"There are two more personal reasons for my regret at not being at Greenmount this weekend. First, it is no reflection on any other State---they all have charms---to say that I have an especially warm regard for Queensland, which was what now seems to be called my State of Origin, and where I spent many happy years. Also, as it happens, I knew Greenmount well, when it was very different from what it has now become. Secondly, and more importantly, I would very much have wished to be present to hear the address by the Chief Justice of Queensland, who honours us with his presence tonight.

"Please accept my apologies for my absence. I offer my best wishes for a successful Conference".

Sir Harry's remarks about Queensland remind me also to say what a pleasure it is for both Nancy and myself to return, if only briefly, to the State in which we were privileged, for a few years, to become "honorary Queenslanders". They were years on which we both look back with great fondness.

As Sir Harry truly remarked, today "the cause of Federalism needs defenders". Few things have been more dismaying during the six months since last year's federal election than the swelling tide of ignorant centralism rushing out of Canberra, whether it be in the field of health, education, infrastructure, rorts for rural roads, or whatever. Even the Prime Minister has not been immune from this disease, while the immature mouthings of the Ministers for Health and Education, Messrs Abbott and Nelson, have been nothing short of appalling. A friend of mine, a person high in Liberal Party circles, recently said to me that he believed that the only member of the Cabinet who had any genuine belief in federalism was the Minister for Finance, Senator the Honourable Nick Minchin. As it happens, Senator Minchin was with us last night, but has had to leave this morning. In any case, of course, I should not have embarrassed him by asking him to confirm or deny the veracity of that reportage.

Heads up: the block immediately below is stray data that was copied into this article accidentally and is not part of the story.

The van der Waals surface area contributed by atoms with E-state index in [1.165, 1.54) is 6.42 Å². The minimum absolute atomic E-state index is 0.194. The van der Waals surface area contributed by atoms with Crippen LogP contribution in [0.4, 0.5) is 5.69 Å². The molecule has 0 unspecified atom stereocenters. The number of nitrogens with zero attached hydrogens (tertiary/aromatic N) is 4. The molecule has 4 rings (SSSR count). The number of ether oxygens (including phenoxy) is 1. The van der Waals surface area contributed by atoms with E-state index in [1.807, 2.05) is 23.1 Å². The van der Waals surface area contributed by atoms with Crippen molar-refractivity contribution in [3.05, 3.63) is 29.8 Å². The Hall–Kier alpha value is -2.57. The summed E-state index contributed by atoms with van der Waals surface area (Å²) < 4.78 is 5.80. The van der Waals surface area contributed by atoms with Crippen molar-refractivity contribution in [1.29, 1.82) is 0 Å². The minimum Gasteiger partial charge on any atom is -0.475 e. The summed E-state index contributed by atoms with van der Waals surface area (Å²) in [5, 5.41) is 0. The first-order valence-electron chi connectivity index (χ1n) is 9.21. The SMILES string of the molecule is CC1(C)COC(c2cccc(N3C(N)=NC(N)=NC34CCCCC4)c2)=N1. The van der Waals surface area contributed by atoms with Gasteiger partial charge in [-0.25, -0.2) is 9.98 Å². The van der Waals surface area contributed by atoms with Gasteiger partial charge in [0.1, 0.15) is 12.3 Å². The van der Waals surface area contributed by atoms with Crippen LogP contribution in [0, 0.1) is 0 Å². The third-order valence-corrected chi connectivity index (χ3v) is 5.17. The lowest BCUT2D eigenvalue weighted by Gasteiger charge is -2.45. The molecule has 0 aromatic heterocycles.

Having mentioned last year's federal election, it may be opportune to note that, since the Society last met in Perth in March last year, the Coalition government has been returned to office in Canberra, and that, mirabile dictu, the outcome for the half-Senate election now means that it will have a Senate majority from 1 July next. So much, incidentally, for the view stated by the Prime Minister in his speech to the Liberal Party's National Convention in Adelaide on 8 June, 2003, when he said that "it is for practical purposes impossible for the Coalition in its own right to obtain a majority of the 76 members of the federal Senate". All I will say on that point is that, as Professor Malcolm Mackerras pointed out in his paper to our last Conference in Perth, any Government which is so reckless as to go to an election promising (threatening) a new Goods and Services Tax, as this Government did in 1998, should not be surprised if the voters punish it severely through their Senate votes for doing so. In short, the Government has always had itself to blame, not wholly but principally, for its difficulties in the Senate during 1999-2005.